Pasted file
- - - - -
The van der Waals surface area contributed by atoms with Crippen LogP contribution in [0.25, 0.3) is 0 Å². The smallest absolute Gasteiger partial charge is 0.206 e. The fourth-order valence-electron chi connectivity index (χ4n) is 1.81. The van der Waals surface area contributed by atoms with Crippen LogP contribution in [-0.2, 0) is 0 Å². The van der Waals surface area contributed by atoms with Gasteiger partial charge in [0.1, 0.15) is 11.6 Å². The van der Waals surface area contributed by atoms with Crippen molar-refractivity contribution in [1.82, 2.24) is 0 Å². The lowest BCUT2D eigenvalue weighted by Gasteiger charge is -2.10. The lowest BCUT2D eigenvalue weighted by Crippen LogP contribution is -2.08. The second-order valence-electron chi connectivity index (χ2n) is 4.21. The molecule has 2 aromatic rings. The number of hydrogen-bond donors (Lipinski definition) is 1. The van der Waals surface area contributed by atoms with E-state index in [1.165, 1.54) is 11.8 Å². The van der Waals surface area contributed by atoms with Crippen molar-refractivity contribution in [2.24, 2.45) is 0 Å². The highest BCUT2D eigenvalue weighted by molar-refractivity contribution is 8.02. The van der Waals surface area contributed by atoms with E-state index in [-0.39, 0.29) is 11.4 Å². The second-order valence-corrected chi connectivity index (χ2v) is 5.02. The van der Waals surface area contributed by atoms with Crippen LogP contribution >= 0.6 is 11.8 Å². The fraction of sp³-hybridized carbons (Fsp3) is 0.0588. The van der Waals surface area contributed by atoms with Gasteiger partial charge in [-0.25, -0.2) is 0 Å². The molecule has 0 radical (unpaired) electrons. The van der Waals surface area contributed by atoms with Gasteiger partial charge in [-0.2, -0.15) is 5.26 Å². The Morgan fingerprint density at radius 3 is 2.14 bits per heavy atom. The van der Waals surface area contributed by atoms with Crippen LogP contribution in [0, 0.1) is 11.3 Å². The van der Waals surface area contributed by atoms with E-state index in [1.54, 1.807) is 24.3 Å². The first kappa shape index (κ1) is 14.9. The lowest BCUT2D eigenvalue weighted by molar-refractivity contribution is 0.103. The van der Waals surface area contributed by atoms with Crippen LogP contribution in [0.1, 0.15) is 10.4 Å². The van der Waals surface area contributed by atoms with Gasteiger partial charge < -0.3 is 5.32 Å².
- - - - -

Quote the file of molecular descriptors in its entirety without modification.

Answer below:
The van der Waals surface area contributed by atoms with Crippen LogP contribution in [0.25, 0.3) is 0 Å². The smallest absolute Gasteiger partial charge is 0.206 e. The fourth-order valence-electron chi connectivity index (χ4n) is 1.81. The van der Waals surface area contributed by atoms with Crippen LogP contribution in [-0.2, 0) is 0 Å². The van der Waals surface area contributed by atoms with Gasteiger partial charge in [0.1, 0.15) is 11.6 Å². The van der Waals surface area contributed by atoms with Crippen molar-refractivity contribution in [1.82, 2.24) is 0 Å². The lowest BCUT2D eigenvalue weighted by Gasteiger charge is -2.10. The lowest BCUT2D eigenvalue weighted by Crippen LogP contribution is -2.08. The second-order valence-electron chi connectivity index (χ2n) is 4.21. The molecule has 2 aromatic rings. The number of hydrogen-bond donors (Lipinski definition) is 1. The van der Waals surface area contributed by atoms with E-state index in [1.165, 1.54) is 11.8 Å². The van der Waals surface area contributed by atoms with Crippen molar-refractivity contribution in [2.24, 2.45) is 0 Å². The highest BCUT2D eigenvalue weighted by molar-refractivity contribution is 8.02. The van der Waals surface area contributed by atoms with E-state index in [-0.39, 0.29) is 11.4 Å². The second-order valence-corrected chi connectivity index (χ2v) is 5.02. The van der Waals surface area contributed by atoms with Crippen LogP contribution >= 0.6 is 11.8 Å². The fraction of sp³-hybridized carbons (Fsp3) is 0.0588. The van der Waals surface area contributed by atoms with Gasteiger partial charge in [-0.25, -0.2) is 0 Å². The molecule has 0 radical (unpaired) electrons. The van der Waals surface area contributed by atoms with Gasteiger partial charge in [-0.2, -0.15) is 5.26 Å². The Morgan fingerprint density at radius 3 is 2.14 bits per heavy atom. The van der Waals surface area contributed by atoms with Crippen LogP contribution in [0, 0.1) is 11.3 Å². The van der Waals surface area contributed by atoms with E-state index in [1.54, 1.807) is 24.3 Å². The first kappa shape index (κ1) is 14.9. The lowest BCUT2D eigenvalue weighted by molar-refractivity contribution is 0.103. The van der Waals surface area contributed by atoms with Crippen LogP contribution in [0.1, 0.15) is 10.4 Å². The van der Waals surface area contributed by atoms with Gasteiger partial charge < -0.3 is 5.32 Å².